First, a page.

Bordeaux and Rioja

Bordeaux and Rioja

Bordeaux

Bordeaux is by a long way the largest producer of quality wines in the world, producing primarily red wine (Claret) principally from Merlot & Cabernet Sauvignon grape varieties.  This fascinating area is further sub divided according to the French Appellation contrôlée (AC) system with sub-regions and individual villages imbuing the wine with a style and quality that is distinctive. 

In this tasting we will compare three wines that demonstrate how this labelling system works, moving from generic, through region to individual village wine.

Firstly, the vast majority of wine from Bordeaux is simply labelled as Bordeaux AC or Bordeaux Superior AC.  These wines can be from anywhere within this vast region, tend to be dominated by Merlot and are usually fruit uncomplixcated wines designed to be drunk immediately.

Secondly, we will sample a wine from the Médoc AC (or left bank to wine enthusiasts) sub region.  This area produces much more serious wines, dominated by Cabernet Sauvignon capable of ageing for several years.

Finally, we will sample a wine from one of the famous villages within the best part of the Medoc, the Haut-Médoc (upper Médoc) - either a Margaux, Saint-Julien, Pauillac or Saint-Estèphe.  These wines exhibit much greater complexity and have great ageing potential.  These villages contain some of the most famous (and expensive) of the Bordeaux Chateaux such as Chateau lafitte, Chateau Latour and Chateau Margaux.

We will include a discussion of the classification system that applies to individual Bordeaux Chateau, most of which actually dates from 1855.

Rioja

After Red Bordeaux wine, probably the most famous area for producing quality red wine is Rioja in Northern Spain.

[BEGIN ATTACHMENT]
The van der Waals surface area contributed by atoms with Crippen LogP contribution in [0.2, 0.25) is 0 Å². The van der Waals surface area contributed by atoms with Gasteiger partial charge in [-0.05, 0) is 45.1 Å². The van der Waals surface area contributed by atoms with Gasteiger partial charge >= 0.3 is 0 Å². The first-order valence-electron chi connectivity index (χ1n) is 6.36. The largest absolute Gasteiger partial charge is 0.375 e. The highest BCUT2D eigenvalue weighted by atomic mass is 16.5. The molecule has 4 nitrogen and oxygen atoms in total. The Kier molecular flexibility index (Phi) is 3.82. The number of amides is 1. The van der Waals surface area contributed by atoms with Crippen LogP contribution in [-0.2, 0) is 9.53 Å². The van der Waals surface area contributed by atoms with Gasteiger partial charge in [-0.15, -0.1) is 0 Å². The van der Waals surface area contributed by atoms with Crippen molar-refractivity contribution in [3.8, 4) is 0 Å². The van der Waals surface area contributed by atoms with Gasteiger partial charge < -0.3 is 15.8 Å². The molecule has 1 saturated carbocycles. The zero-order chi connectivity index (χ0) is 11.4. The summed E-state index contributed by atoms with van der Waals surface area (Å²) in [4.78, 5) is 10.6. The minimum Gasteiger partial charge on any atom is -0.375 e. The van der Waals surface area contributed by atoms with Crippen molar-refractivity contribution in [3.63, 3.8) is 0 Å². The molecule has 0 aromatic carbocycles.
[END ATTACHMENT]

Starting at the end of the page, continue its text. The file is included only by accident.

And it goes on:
Red wines from Rioja are dominated by the Tempranillo grape, but it is the use of oak ageing that gives Rioja its individual character.

The traditional style of Rioja wine uses small, new oak barrels from American oak that imparts significant flavours to the wine in addition to softening the tannins.  Depending on the length of time spent ageing in oak, three labels can be applied and we will sample one from each of these types of wine.

Crianza - Aged for a minimum of one year before sale of which at least 12 months will have been in oak barrels.  These wines represent excellent value for money with fresh red fruit flavours complemented by hints of oak character and soft ripe tannins.

Reserva - Produced only in good years, thses wines are aged for a minimum of 3 years before being released for sale, at least 12 months of which will have been in oak barrels.  These wines retain the fruitness from a Crianza style wine but have a much more developed nose with strong oak influences and complexity from ageing; the tannins are very soft

Gran Reserva - The pinnacle of the Rioja pyramid.  Gran Reserva wines are produced only in exceptionally good years and have been aged for a minimum of  5 years before being releasd for sale, at least 2 years of which will have been in oak barrels.  These wines exhibit pronouced oak character and great complexity from ageing - simply wonderful!

Places remaining: 3

Course Date/Time: Wed 8th May 2019 at 7.00-9.00pm

Duration: 2 Hours

Venue: The Lion Hotel, Shrewsbury

Event Price: £30.00

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